Are you raising your rates this year and feeling stressed about the response you might get from parents? Some parents will fuss and others might quit. However, if you don’t do something you’ll be worse off this year than you were last year because you’re not even keeping up with inflation.
This post will provide you with ideas to take the stress out of asking for a piano lesson rate increase. Check out four tips for when and how to break the news.
1) An Announcement in an Email – Many students take the summer off, so an email to parents in August may already be a common routine. Make it a routine that you email every parent about the new year. Tell them about upcoming recitals, new books, and your lesson rate increase. Slide it in there, and don’t make a big deal of it. They probably won’t make a big deal of it either.
Make your lesson rate increase announcement a one-sentence statement: Lesson rates will increase by $___ this year. Easy. Done. If you make it a small dollar every year, rather than skipping years, parents will even roll their eyes, and say, “That’s nothing.” No problem.
2) Same Time Each Year – If you increase rates at the same time each year, parents will expect an increase and ask you about it when they write the check for lessons that month. Once the routine is established, it’s a cakewalk. You just need to get the routine going.
3) Make It Small – One year I left a music studio to teach my students in their homes instead. I increased the rate by $5 to cover travel to their home. Parents wouldn’t have to travel to the music studio, spend the time sitting around waiting while I taught their child, and they’d be saving gas money. It was a great deal, but more than one family wanted to spend. They quit because the jump was too big, and I was sad to see them go.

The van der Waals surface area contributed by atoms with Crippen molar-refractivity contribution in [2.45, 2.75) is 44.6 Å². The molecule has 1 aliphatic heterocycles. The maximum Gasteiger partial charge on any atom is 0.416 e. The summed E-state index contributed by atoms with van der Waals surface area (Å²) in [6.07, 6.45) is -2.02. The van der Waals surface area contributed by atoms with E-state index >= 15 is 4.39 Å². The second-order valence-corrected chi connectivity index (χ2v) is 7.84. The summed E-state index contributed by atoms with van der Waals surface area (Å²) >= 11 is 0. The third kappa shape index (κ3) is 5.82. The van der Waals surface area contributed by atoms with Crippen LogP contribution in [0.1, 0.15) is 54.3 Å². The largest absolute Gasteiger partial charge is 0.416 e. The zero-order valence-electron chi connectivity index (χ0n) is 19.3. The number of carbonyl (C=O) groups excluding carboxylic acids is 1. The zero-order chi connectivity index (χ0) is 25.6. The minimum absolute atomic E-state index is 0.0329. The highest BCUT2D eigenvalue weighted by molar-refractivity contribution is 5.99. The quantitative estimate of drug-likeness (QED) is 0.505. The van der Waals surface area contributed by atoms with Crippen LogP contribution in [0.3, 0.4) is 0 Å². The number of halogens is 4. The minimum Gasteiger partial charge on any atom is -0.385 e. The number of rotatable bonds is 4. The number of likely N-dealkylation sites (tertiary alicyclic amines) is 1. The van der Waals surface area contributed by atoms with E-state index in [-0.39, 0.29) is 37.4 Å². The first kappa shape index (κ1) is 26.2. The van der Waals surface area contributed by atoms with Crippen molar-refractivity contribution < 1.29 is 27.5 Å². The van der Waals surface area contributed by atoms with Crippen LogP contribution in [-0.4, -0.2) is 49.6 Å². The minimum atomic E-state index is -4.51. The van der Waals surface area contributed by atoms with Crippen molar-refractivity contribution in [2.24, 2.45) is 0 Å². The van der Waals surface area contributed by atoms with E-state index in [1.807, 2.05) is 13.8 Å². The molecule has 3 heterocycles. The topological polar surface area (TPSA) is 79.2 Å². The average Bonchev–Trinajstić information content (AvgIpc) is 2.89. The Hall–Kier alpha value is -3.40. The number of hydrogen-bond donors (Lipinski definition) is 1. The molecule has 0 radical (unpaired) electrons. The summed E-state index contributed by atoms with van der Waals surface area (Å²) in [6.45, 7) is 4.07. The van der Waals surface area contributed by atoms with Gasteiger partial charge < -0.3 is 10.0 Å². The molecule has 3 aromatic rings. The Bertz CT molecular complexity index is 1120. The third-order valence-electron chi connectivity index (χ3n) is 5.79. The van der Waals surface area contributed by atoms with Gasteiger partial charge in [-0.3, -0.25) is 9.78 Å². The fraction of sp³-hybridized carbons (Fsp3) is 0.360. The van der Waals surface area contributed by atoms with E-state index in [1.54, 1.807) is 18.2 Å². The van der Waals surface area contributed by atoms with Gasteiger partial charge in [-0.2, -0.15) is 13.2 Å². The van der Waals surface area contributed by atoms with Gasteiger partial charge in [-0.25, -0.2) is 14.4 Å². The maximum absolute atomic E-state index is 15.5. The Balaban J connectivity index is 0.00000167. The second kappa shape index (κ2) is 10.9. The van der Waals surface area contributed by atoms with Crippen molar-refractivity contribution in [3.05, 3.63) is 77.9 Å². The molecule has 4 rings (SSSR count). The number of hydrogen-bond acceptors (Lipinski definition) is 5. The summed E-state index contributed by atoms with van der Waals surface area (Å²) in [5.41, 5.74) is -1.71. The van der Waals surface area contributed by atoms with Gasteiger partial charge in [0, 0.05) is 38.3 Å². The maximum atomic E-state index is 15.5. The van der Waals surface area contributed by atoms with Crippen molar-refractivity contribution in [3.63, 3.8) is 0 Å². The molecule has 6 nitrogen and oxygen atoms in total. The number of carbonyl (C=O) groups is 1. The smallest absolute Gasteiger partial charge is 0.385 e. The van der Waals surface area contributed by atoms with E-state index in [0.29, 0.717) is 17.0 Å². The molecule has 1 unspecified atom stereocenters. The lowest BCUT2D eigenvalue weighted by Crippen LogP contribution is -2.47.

These days I talk about a rate increase every year in August. Kids are going back to school and many kids are coming back to lessons after having taken the summer off. It’s the perfect time to request for an increase. As a routine, I ask for only $1. It’s enough to keep up with the rate of inflation, and small enough that parents never mind. Some even roll their eyes and say, “That’s nothing.” “No problem.”
Price increases happen every day out there in the world. That’s because business people understand the reason why it must be done. Music teachers just need to think like business people a little more often, and consider what they need to run a successful business.
Go for it!
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